long-discredited 1986 Harvard-Yale study that warned that women's
chances of marrying after 40 were less than that of being killed by a
terrorist. As a mother of four who went through high-tech hell to
produce last-minute baby Emma at age 51, she sees women's lives through
the distorting lens of her own obsessive maternalism, in which nothing,
but nothing, can equal looking at the ducks with a toddler, and if you
have one child, you'll be crying at the gym because you don't have two.
For Hewlett, childlessness is always a tragic blunder, even when her
interviewees give more equivocal responses. Thus she quotes academic
Judith Friedlander calling childlessness a "creeping non-choice,"
without hearing the ambivalence expressed in that careful phrasing. Not
choosing--procrastinating, not insisting, not focusing--is often a way
of choosing, isn't it? There's no room in Hewlett's view for modest
regret, moving on or simple acceptance of childlessness, much less
indifference, relief or looking on the bright side--the feelings she
advises women to cultivate with regard to their downsized hopes for
careers or equal marriages. But Hewlett's evidence that today's
childless "high achievers" neglected their true desire is based on a
single statistic, that only 14 percent say they knew in college that
they didn't want kids--as if people don't change their minds after 20.

This is not to deny that many women are caught in a time trap. They
spend their twenties and thirties establishing themselves
professionally, often without the spousal support their male
counterparts enjoy, perhaps instead being supportive themselves, like
the surgeon Hewlett cites approvingly who graces her fiancé's
business dinners after thirty-six-hour hospital shifts. By the time they
can afford to think of kids, they may indeed have trouble conceiving.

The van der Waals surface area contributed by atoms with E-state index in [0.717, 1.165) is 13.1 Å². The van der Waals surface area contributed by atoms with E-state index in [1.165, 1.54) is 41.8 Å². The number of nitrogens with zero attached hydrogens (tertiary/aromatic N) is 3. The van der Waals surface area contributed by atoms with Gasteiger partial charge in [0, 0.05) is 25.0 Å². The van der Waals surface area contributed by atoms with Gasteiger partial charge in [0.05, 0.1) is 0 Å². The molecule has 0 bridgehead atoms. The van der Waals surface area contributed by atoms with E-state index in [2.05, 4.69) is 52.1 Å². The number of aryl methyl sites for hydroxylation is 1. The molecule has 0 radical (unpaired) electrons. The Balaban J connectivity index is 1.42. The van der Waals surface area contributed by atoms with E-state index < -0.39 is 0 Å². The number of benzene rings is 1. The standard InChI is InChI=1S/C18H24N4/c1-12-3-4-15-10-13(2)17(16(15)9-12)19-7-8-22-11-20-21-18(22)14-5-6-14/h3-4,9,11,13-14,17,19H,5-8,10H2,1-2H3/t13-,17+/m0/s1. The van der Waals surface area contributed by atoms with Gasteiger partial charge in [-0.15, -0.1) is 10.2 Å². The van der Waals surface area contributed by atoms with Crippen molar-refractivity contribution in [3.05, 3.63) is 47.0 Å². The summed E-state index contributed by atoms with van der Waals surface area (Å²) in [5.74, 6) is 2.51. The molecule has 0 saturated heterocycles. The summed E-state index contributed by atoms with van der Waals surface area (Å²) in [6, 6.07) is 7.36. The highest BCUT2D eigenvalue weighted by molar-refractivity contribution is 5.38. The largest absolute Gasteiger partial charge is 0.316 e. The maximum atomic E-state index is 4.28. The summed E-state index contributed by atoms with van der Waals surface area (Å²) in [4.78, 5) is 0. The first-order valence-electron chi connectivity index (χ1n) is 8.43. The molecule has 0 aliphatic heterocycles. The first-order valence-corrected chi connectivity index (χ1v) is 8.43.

But are these problems that "intentionality" can solve? Sure, a woman
can spend her twenties looking for love--and show me one who doesn't!
But will having a baby compensate her for blinkered ambitions and a
marriage made with one eye on the clock? Isn't that what the mothers of
today's 50-somethings did, going to college to get their Mrs. degree and
taking poorly paid jobs below their capacities because they "combined"
well with wifely duties? What makes Hewlett think that disastrous recipe
will work out better this time around?

More equality and support, not lowered expectations, is what women need,
at work and at home. It's going to be a long struggle. If women allow
motherhood to relegate them to secondary status in both places, as
Hewlett advises, we'll never get there. Meanwhile, a world with fewer
female surgeons, playwrights and professors strikes me as an infinitely
inferior place to live.

Hostility to the Palestinians has all but evaporated, thanks to Sharon's war.

Alan Dershowitz prides himself on his credentials as a civil
libertarian, and to judge by most of the essays in his latest book,
Shouting Fire: Civil Liberties in a Turbulent Age, he has good
reason to do so. The Harvard law professor has built a considerable
reputation on his defense of free speech, due process and the separation
of church and state, to say nothing of his propensity for controversial
clients and clamorous talk shows. Shouting Fire is a pastiche of
fifty-four essays, some of them new, most of them not, the earliest
dating from 1963. The impetus for the collection appears to be at least
in part a desire to reassert the importance of civil liberties, even in
the face of such national security threats as those posed by the events
of September 11 and their aftermath. Moreover, Dershowitz admirably
offers what rights advocates rarely do: a philosophical grounding for
civil and political rights beyond the mere positivist assertion that
"that's the law."

If this were all Dershowitz had done in Shouting Fire, the book
might have received its share of kind reviews and headed off to
Remainderland. But in less than two of the book's 550 pages, he manages
to guarantee the collection a longer shelf life. For in an addendum to a
1989 article in the Israel Law Review, Alan Dershowitz, civil
libertarian, champion of progressive causes, counsel to human-rights
hero Anatoly Shcharansky, makes a case for torture or, more exactly, for
the creation of a new legal device that he dubs a "torture warrant." And
then, through a deft combination of newspaper editorials, public
appearances and an extended interview on 60 Minutes, Dershowitz
has expanded upon that proposition in a way designed to make talk of
torture routine and, not incidentally, banter about his book robust.

Dershowitz's proposal, therefore, deserves careful scrutiny, not only
because it comes from a respected voice but also because sources in the